April 23, 2004
Democrats Seek Probe of Army Chaplain's Treatment
Former Chief of Staff of the Army General Eric K. Shinseki, Former Ambassador Joseph Wilson, Former Treasury Secretary Paul O'Neill, Former Anti-Terrorism Czar Richard Clarke, Former member of the office of the secretary of defense staff Retired U.S. Air Force, Lieutenant Colonel Karen Kwiatkowski. Who will be next to defect: head of the CIA George Tenet or Secretary of State Colin Powell?
As if 9/11 and the war with Iraq weren't enough, now with Chaplain James Yee it looks like the administration has even more "splaining" to do. Peace, Ian
WASHINGTON (Reuters) - Two Democratic members of the Senate Armed Services Committee called on Friday for the Pentagon to conduct an investigation into its treatment of a Muslim Army chaplain who was suspected of spying, detained for months and then quietly released.
Sens. Carl Levin of Michigan, senior Democrat on the committee, and Edward Kennedy of Massachusetts said the manner in which Capt. James Yee was detained and prosecuted "raises serious questions about the fair and effective administration of military justice."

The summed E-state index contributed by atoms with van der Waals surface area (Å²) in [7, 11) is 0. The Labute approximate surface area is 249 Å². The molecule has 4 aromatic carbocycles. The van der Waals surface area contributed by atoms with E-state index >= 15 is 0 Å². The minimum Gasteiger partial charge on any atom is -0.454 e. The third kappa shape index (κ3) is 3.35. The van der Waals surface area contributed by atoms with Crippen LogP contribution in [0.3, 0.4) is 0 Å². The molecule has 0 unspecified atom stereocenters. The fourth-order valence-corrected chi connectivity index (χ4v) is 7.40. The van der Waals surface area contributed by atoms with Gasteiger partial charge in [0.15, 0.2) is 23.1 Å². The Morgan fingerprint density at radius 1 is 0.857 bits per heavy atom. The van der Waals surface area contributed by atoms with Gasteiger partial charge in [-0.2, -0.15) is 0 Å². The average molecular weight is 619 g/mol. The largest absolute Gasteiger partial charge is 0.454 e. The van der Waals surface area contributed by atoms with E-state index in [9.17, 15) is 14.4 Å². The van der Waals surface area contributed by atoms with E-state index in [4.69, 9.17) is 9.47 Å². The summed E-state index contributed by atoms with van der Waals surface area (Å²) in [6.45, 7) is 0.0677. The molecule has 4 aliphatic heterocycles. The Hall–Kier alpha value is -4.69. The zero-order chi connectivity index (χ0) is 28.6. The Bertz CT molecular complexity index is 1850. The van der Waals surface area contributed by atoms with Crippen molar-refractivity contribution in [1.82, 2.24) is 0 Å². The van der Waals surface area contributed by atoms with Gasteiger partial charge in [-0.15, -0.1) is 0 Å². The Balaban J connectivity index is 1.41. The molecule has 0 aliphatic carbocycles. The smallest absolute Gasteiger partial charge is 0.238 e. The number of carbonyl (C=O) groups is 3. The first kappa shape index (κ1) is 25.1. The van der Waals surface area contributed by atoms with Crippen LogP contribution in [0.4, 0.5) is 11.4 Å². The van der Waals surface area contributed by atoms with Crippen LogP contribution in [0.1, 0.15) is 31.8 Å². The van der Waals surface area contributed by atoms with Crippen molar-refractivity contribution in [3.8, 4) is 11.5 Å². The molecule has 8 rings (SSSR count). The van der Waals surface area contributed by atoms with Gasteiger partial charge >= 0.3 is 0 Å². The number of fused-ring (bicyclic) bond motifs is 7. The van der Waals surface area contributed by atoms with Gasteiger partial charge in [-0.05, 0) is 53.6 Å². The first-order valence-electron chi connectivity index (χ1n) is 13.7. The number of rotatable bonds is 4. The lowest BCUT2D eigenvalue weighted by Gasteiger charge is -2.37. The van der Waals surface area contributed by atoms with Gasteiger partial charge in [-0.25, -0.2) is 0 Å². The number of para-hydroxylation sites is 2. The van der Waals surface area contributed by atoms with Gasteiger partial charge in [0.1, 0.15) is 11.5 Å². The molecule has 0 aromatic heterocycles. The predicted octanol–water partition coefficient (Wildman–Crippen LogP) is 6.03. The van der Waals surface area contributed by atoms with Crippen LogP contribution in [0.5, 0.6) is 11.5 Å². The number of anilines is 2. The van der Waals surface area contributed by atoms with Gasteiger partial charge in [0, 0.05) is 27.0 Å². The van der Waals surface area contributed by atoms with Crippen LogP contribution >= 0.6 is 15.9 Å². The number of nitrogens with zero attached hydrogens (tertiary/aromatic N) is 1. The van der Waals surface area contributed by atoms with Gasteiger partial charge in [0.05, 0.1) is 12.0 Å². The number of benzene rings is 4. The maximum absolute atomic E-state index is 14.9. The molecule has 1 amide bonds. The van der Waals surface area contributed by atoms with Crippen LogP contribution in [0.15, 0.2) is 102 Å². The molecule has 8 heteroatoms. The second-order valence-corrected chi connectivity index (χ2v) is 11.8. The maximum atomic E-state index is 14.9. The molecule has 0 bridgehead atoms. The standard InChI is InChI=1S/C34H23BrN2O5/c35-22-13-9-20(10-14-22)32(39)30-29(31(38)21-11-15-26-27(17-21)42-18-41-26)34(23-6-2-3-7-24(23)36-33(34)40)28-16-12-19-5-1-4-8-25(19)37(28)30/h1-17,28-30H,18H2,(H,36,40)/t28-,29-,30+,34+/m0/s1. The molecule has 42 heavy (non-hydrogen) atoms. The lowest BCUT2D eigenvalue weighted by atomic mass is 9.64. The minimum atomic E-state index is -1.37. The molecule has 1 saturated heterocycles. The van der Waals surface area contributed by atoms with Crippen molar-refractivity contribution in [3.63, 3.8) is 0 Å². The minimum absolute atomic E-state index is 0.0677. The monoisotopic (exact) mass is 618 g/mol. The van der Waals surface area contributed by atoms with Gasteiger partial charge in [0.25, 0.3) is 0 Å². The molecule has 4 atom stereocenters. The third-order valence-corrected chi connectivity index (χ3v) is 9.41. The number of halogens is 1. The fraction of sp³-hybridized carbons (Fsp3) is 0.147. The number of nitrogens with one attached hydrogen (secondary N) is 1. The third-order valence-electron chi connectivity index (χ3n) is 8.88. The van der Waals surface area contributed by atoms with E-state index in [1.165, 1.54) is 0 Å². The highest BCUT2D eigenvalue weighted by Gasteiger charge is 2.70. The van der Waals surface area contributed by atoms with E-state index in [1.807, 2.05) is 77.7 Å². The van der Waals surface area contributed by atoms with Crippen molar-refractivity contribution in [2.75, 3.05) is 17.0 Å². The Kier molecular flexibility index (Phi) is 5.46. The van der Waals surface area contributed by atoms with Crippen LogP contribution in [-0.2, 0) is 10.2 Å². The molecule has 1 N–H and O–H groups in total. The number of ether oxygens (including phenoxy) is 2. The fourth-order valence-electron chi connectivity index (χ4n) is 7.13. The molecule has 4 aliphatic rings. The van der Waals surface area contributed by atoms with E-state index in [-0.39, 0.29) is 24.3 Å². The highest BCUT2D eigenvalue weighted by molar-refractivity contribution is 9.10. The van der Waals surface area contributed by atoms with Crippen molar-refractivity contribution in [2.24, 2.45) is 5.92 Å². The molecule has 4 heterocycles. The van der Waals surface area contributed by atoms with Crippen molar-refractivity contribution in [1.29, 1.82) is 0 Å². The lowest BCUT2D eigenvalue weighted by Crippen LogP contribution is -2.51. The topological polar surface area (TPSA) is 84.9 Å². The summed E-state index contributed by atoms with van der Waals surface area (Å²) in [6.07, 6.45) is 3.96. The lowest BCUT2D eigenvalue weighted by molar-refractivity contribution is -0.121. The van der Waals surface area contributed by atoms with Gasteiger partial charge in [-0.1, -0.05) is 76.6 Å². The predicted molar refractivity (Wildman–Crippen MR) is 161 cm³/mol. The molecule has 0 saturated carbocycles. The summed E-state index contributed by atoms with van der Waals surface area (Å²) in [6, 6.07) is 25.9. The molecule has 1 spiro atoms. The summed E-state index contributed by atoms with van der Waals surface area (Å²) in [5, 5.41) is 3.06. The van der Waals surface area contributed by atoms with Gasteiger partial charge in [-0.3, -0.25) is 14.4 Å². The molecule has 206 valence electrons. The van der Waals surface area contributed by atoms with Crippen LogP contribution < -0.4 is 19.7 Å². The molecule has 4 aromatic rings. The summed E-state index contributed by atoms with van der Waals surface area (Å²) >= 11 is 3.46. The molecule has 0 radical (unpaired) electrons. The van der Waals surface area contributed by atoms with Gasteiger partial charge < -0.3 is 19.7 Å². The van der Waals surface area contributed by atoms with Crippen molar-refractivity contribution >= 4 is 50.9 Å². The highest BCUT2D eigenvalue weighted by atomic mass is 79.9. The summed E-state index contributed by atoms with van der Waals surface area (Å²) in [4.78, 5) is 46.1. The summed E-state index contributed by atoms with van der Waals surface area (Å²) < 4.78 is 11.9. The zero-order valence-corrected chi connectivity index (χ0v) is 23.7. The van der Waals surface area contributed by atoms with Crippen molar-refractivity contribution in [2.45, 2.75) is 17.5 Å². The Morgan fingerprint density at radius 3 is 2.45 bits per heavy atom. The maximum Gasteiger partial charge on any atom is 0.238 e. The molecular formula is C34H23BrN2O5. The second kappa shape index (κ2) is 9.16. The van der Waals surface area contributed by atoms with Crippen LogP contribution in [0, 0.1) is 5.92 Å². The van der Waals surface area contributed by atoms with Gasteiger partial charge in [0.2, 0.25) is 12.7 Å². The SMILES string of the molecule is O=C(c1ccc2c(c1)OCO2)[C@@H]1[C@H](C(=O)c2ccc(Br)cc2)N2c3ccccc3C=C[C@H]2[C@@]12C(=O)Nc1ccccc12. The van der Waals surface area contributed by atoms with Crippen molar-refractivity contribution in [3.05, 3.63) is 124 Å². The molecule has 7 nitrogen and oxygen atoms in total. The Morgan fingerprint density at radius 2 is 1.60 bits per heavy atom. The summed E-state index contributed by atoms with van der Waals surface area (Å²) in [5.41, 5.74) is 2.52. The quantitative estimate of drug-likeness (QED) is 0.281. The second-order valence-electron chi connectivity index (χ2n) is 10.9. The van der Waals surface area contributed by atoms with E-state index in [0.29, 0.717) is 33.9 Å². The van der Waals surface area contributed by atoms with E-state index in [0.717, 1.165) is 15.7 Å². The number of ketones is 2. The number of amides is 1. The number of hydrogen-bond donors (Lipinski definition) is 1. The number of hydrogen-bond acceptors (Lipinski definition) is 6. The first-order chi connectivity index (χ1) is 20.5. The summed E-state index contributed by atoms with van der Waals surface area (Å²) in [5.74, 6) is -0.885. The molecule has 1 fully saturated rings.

They urged Defense Secretary Donald Rumsfeld in a letter "to give this issue your immediate attention."
The military initially held Lee, 36, on suspicion of espionage at the Guantanamo Bay detention center in Cuba, where he was a Muslim chaplain ministering to terror suspects.
He was arrested last September and placed in solitary confinement for 76 days.
When the military finally brought charges, Yee was accused only of "mishandling classified documents," not espionage. Then, earlier this year, that charge and all other criminal counts against Yee were dropped and he was released.
In a non-criminal hearing in March, Lee was found guilty on lesser charges of adultery and possessing pornography and received only a written reprimand from the Army.
The senators said the Pentagon should investigate the Army's handling of the case, "including whether the extensive pre-trial confinement and the charges against the chaplain were supported by the evidence."
They said the probe should look into "how and why information in the case was released to the press," noting that media reports had cited anonymous government sources saying Yee was suspected of espionage, aiding the enemy and treason.